gear network

A peer-to-peer rental platform for photographers and videographers

Project Overview

Gear Network approached us with their idea for a peer-to-peer rental platform in early 2014. Their initial need was a set of wireframes to illustrate basic functionality so that the client could use them to raise financial support. In early 2015, Gear Network notified us they were ready to proceed with the buildout of their site. Since the majority of the UX phase was completed the year prior, I was tasked with revisiting the existing wireframes and completing the visual design so that we could begin development.

My Role

This project took place in two phases over the course of a year. During the initial phase, my role was primarily production, supporting another project lead. In the second phase, I was the sole project lead, carrying the project through UX, visual design, development and QA. As a UX lead, my role involved the following:

Project Planning + Leadership. The UX portion of the second phase was relatively small, but I was responsible for creating the project plan and UX approach. Initially we had estimated hours for revisiting the wireframes we had created 9 months prior, with the remaining hours allocated to visual design and developer collaboration. Since the site and concept were new, I knew that user validation would be crucial on this project. After initial meetings to revisit wireframes with the client, it was clear the existing UX wouldn’t change much, so I was able to accommodate user testing sessions by reallocating hours in the existing budget.

Maintaining Client Relationship. Having already established a strong relationship with the client from the initial phase, I was well-equipped to jump in and pick up where the project left off. It definitely helped that these clients were exceptional to work with; they were clear with feedback and communication and it was easy to understand what they needed. I felt a strong bond to these clients and the project in general, having worked on it from the start and feeling as though I was on this journey with them. I took my role seriously in helping them achieve their vision.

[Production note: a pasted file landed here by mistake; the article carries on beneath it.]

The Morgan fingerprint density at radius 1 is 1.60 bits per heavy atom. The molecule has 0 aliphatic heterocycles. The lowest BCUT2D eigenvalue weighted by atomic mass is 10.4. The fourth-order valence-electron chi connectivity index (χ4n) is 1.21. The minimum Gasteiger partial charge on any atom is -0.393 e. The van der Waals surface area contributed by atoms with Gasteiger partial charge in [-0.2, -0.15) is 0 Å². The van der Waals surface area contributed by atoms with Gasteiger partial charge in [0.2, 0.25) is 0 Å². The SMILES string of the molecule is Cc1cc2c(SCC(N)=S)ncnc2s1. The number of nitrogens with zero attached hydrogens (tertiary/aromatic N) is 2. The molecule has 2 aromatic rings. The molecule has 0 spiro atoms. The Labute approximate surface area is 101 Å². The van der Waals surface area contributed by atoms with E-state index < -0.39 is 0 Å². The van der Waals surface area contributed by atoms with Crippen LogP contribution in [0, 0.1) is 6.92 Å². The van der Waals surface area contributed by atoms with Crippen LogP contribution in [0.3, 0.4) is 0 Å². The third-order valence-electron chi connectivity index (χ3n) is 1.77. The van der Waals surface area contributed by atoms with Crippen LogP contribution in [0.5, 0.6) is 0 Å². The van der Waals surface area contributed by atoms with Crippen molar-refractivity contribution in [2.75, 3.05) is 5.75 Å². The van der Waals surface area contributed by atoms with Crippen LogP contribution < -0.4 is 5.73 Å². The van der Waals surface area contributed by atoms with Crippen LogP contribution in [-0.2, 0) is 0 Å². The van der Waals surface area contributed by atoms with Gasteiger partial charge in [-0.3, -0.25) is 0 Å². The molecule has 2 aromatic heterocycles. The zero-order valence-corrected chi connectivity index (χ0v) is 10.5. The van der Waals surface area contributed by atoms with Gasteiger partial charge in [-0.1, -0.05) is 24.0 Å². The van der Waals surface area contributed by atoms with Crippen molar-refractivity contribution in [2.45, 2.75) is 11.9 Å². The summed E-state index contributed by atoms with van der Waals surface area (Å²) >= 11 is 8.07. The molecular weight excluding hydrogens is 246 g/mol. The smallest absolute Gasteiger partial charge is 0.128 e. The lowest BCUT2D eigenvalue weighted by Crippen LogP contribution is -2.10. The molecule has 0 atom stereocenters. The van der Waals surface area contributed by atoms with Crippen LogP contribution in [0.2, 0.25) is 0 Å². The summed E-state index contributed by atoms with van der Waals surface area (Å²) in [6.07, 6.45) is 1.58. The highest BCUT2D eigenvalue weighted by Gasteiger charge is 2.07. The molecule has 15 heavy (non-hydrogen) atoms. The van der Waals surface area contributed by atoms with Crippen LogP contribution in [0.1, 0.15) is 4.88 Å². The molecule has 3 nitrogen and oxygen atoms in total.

Internal Collaboration. I worked consistently with an account executive, a project manager, and a team of both frontend and backend developers. My role as UX lead required me to communicate with each of these team members on a regular basis to manage product hours, schedule client meetings, and lend UX consult throughout development.

Presentation + Facilitation. A large responsibility of mine as a lead was presenting my designs and receiving and incorporating feedback from the client. This included being prepared for meetings with questions for the client and designs to present. Feedback sessions were facilitated remotely, and I presented designs using Invision so the client could start to see how their site would function. We would typically discuss their feedback over the phone, but they also had time after each meeting to review and provide additional feedback.

Design Production. Being the sole designer and lead on the project, I wore multiple hats. After determining the UX approach, I also executed on that approach. This included revisiting the existing UX through stakeholder meetings, playing the role of visual designer, validating the designs through user testing, and then handing off to and consulting with the development team.

Understanding the Client

The project began with a series of stakeholder interviews. The project budget did not permit us to perform user research, but we were able to spend time with the client to understand their need and vision for the site. Our client also happened to be an expert in their industry, so they had a good understanding of their user base. We had some upfront information gathering sessions with them in which we were able to establish the requirements for the initial launch of the site.

Through these early meetings we determined that the first launch would include: two subscription tiers for users to list equipment for rent on the site, a search function that allowed users to search by equipment and location, and a service in which Gear Network would locate equipment for users.

Sketching + Ideation

Armed with requirements, I began sketching. I was able to show some very early, rough sketches to the client in order to confirm we were headed on the right path prior to jumping into wireframes.

Sketches
Early sketches

Wireframes